xlApp = new Excel.Application();
xlWorkBook = xlApp.Workbooks.Add(misValue);
xlWorkSheet = (Excel.Worksheet)xlWorkBook.Worksheets.get_Item(1); 

2. It reads through every letter in the message.

3. Creates (gets) the ASCII code value of that letter.

4. Stores that value into a graph in the Excel file.  

Byte[] encodedBytes = ascii.GetBytes(userMessage);
// Store the ASCII value of each letter of the message as "data" in the Excel graph
foreach (Byte b in encodedBytes)
    {
      xlWorkSheet.Cells[rowCounter, 1] = generalCounter.ToString();
      xlWorkSheet.Cells[rowCounter, 2] = b.ToString(); 
      rowCounter++;
      generalCounter++;
    } 

In that way the message is actually hidden in the data of the graph, as shown in the figure below.

The program then saves the file and the operation of "steganography" is complete. 

If someone sees at the Excel file the only thing he will "see" will be a seemingly "innocent" graph with the pageview stats of a blog (Harmonia Philosophica is my philosophy blog by the way - take a look if philosophy is in your interests...). Who cares? 

Right? 

Wrong!  

3.2 Receiving message 

The receiver of the important message does care!

And all he has to do in order to read the hidden message is to take the file, put it into the same directory as the program and execute the program. 

The application then will:  

1. Open the Excel file 

2. Read the values in the graph (these are the ASCII values stored before)

// Read the Excel file (from current directory)
var fileName = string.Format("{0}\\fileNameHere", Directory.GetCurrentDirectory());
var connectionString = string.Format("Provider=Microsoft.Jet.OLEDB.4.0; data source={0}; Extended Properties=Excel 8.0;", "skakos-steganography.xls");
var adapter = new OleDbDataAdapter("SELECT * FROM [Sheet1$]", connectionString);
var ds = new DataSet();
// Put all data of the Sheet into a data table
adapter.Fill(ds, "anyNameHere");
DataTable data = ds.Tables["anyNameHere"]; 

3. Create the relative char letter from the ASCII value  

for (counter = 0; counter < data.Rows.Count; counter++)
{
  valueReadFromExcel = data.Rows[counter][1].ToString();
  MessageBox.Show(string.Concat("Reading inside Excel: ", valueReadFromExcel));
  asciiValue = Int32.Parse(data.Rows[counter][1].ToString());
  completeMessageDecoded = string.Concat(completeMessageDecoded, Convert.ToChar(asciiValue).ToString());
  MessageBox.Show(string.Concat("Message up to now is: ", completeMessageDecoded));
} 

4. Present the deciphered message to the user.  



The code is very simple and intuitive.  

It has comments, although they are not so much needed.  

4. Possible improvements 

Using the ASCII values is a very simple way of doing things and was done for educational purposes.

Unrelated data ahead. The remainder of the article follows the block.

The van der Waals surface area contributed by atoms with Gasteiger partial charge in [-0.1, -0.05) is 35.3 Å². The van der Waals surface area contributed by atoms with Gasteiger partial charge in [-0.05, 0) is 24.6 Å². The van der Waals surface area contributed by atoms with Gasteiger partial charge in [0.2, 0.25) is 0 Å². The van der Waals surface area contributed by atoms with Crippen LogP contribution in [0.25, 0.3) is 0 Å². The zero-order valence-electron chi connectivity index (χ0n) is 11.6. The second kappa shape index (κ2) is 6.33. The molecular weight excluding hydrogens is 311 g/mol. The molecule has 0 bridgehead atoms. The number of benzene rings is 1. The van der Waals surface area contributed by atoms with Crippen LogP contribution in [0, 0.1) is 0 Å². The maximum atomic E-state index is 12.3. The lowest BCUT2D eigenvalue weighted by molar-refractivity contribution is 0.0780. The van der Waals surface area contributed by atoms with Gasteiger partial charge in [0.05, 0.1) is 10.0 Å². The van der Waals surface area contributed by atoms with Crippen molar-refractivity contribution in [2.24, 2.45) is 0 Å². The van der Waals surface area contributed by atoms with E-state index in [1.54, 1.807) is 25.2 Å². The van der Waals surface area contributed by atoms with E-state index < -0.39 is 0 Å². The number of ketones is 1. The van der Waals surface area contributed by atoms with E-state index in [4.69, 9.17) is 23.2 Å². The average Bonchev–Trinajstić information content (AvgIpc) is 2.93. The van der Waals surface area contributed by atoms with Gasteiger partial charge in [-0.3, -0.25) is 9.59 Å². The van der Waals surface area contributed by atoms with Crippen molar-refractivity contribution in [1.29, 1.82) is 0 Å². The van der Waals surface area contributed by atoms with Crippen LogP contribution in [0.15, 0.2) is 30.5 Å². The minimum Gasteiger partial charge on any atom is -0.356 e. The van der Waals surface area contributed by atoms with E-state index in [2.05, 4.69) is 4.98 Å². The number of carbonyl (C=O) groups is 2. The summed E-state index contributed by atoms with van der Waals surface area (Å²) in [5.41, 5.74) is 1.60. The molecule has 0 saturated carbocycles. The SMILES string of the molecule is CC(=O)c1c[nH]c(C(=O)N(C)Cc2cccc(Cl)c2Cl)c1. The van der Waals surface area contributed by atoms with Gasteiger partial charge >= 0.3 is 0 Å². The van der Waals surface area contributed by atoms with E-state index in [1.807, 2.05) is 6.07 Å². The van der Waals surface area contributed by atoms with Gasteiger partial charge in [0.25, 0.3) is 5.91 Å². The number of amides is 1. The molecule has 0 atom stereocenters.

The program could enhance the way it encodes the data into the Excel file.

For example, it could use an algorithm to somehow change the ASCII values so as to avoid easy detection. It could for example convert those ASCII values into something else, by getting the binary value of the message (it is currently displayed for educational purposes in a messageBox), then split that binary value into segments of 7 characters and then use these values to create the Excel graph. 

The possibilities are endless.  

History 

First version of article posted: 9/2012.

License

This article, along with any associated source code and files, is licensed under The Code Project Open License (CPOL)

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About the Author

Palavos
Software Developer Kakos Bros Solutions
Greece Greece
Spiros [Spyridon or Spyros are also used] Kakos (huo) lives in Athens, Greece. He is currently working as an IT consultant in a large firm. Begun programming during the Commodore era in MS Basic and is still trying to learn (mostly in C++ and C#)...
He likes chess and has recently bought a new (old) modem for one of his Commodores 128 (yes, he has two of them!) to set up a server based on 8-bit technology. He thinks that when the World Wide Web crashes completely by an alien cyber attack, he will be the only one capable of surfing with his Commodore computer and will eventually save the day...
He likes reading and writting philosophy and is a fond admirer of Aristotle and Alfred Russel Wallace. His main heritage is Harmonia Philosophica.
At his free time he is researching the application of polypyrrole (PPy) in the PCB manufacturing process (through-hole plating) at the National Technical University of Athens - Advanced Materials section.
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Comments and Discussions

 
QuestionModules? PinmemberAarutty27-Jun-13 18:59 
AnswerRe: Modules? PinmemberPalavos22-Sep-13 21:45 
GeneralI usually don't like short articles, but... PinmemberSlacker00713-Sep-12 23:35 
GeneralRe: I usually don't like short articles, but... PinmemberPalavos14-Sep-12 23:53 
QuestionMissing pictures PinmemberClifford Nelson13-Sep-12 11:22 
AnswerRe: Missing pictures PinmemberPalavos13-Sep-12 11:46